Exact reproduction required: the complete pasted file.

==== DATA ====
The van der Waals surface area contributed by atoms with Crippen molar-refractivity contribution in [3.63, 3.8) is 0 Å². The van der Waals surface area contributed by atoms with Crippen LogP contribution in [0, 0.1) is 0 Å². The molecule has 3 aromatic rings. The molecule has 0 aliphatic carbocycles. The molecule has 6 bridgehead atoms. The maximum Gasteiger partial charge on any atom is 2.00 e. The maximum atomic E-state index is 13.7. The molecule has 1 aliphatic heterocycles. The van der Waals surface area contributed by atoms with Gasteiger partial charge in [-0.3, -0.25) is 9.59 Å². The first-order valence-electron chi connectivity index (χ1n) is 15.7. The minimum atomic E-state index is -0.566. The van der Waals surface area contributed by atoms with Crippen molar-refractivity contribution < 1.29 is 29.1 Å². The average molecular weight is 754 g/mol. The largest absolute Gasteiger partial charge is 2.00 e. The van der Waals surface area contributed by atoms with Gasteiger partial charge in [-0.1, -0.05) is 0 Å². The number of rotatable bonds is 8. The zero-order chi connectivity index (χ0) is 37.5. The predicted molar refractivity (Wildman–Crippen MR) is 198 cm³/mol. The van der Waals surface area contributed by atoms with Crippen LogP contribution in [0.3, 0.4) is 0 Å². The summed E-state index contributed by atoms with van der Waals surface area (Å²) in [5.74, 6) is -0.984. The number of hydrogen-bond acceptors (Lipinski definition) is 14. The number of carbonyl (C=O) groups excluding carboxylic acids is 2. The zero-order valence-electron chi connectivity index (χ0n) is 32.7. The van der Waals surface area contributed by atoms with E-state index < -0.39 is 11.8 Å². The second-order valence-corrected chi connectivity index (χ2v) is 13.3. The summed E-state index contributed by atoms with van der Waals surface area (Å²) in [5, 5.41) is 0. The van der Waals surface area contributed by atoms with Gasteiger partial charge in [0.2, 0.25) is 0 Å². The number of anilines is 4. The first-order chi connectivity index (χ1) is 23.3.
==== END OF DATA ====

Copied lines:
The van der Waals surface area contributed by atoms with Crippen molar-refractivity contribution in [3.63, 3.8) is 0 Å². The van der Waals surface area contributed by atoms with Crippen LogP contribution in [0, 0.1) is 0 Å². The molecule has 3 aromatic rings. The molecule has 0 aliphatic carbocycles. The molecule has 6 bridgehead atoms. The maximum Gasteiger partial charge on any atom is 2.00 e. The maximum atomic E-state index is 13.7. The molecule has 1 aliphatic heterocycles. The van der Waals surface area contributed by atoms with Gasteiger partial charge in [-0.3, -0.25) is 9.59 Å². The first-order valence-electron chi connectivity index (χ1n) is 15.7. The minimum atomic E-state index is -0.566. The van der Waals surface area contributed by atoms with Crippen molar-refractivity contribution < 1.29 is 29.1 Å². The average molecular weight is 754 g/mol. The largest absolute Gasteiger partial charge is 2.00 e. The van der Waals surface area contributed by atoms with Gasteiger partial charge in [-0.1, -0.05) is 0 Å². The number of rotatable bonds is 8. The zero-order chi connectivity index (χ0) is 37.5. The predicted molar refractivity (Wildman–Crippen MR) is 198 cm³/mol. The van der Waals surface area contributed by atoms with Crippen LogP contribution in [0.3, 0.4) is 0 Å². The summed E-state index contributed by atoms with van der Waals surface area (Å²) in [5.74, 6) is -0.984. The number of hydrogen-bond acceptors (Lipinski definition) is 14. The number of carbonyl (C=O) groups excluding carboxylic acids is 2. The zero-order valence-electron chi connectivity index (χ0n) is 32.7. The van der Waals surface area contributed by atoms with E-state index < -0.39 is 11.8 Å². The second-order valence-corrected chi connectivity index (χ2v) is 13.3. The summed E-state index contributed by atoms with van der Waals surface area (Å²) in [5, 5.41) is 0. The van der Waals surface area contributed by atoms with Gasteiger partial charge in [0.2, 0.25) is 0 Å². The number of anilines is 4. The first-order chi connectivity index (χ1) is 23.3.